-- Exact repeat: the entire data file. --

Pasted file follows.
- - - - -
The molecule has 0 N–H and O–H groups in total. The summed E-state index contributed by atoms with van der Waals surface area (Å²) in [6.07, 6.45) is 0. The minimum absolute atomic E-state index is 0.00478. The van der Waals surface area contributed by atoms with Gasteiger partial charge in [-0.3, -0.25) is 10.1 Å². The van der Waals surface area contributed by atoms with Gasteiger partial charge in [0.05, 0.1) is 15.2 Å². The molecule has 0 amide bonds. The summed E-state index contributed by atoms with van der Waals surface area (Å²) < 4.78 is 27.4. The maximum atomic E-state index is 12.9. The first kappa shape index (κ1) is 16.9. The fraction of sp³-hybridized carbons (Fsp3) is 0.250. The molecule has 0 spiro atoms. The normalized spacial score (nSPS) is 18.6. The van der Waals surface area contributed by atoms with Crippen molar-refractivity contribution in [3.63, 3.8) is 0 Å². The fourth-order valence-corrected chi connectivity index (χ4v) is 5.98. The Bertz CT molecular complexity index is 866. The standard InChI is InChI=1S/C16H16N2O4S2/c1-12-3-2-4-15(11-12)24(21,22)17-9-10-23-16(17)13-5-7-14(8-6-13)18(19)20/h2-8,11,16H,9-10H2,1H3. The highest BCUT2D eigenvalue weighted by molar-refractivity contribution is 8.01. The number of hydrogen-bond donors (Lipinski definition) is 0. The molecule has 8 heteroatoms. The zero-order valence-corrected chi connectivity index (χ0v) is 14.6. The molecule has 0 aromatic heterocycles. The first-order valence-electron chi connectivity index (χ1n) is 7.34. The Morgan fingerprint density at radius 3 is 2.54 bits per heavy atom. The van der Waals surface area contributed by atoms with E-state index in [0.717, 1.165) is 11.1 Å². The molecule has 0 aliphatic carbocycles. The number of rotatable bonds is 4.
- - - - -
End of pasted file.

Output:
The molecule has 0 N–H and O–H groups in total. The summed E-state index contributed by atoms with van der Waals surface area (Å²) in [6.07, 6.45) is 0. The minimum absolute atomic E-state index is 0.00478. The van der Waals surface area contributed by atoms with Gasteiger partial charge in [-0.3, -0.25) is 10.1 Å². The van der Waals surface area contributed by atoms with Gasteiger partial charge in [0.05, 0.1) is 15.2 Å². The molecule has 0 amide bonds. The summed E-state index contributed by atoms with van der Waals surface area (Å²) < 4.78 is 27.4. The maximum atomic E-state index is 12.9. The first kappa shape index (κ1) is 16.9. The fraction of sp³-hybridized carbons (Fsp3) is 0.250. The molecule has 0 spiro atoms. The normalized spacial score (nSPS) is 18.6. The van der Waals surface area contributed by atoms with Crippen molar-refractivity contribution in [3.63, 3.8) is 0 Å². The fourth-order valence-corrected chi connectivity index (χ4v) is 5.98. The Bertz CT molecular complexity index is 866. The standard InChI is InChI=1S/C16H16N2O4S2/c1-12-3-2-4-15(11-12)24(21,22)17-9-10-23-16(17)13-5-7-14(8-6-13)18(19)20/h2-8,11,16H,9-10H2,1H3. The highest BCUT2D eigenvalue weighted by molar-refractivity contribution is 8.01. The number of hydrogen-bond donors (Lipinski definition) is 0. The molecule has 8 heteroatoms. The zero-order valence-corrected chi connectivity index (χ0v) is 14.6. The molecule has 0 aromatic heterocycles. The first-order valence-electron chi connectivity index (χ1n) is 7.34. The Morgan fingerprint density at radius 3 is 2.54 bits per heavy atom. The van der Waals surface area contributed by atoms with E-state index in [0.717, 1.165) is 11.1 Å². The molecule has 0 aliphatic carbocycles. The number of rotatable bonds is 4.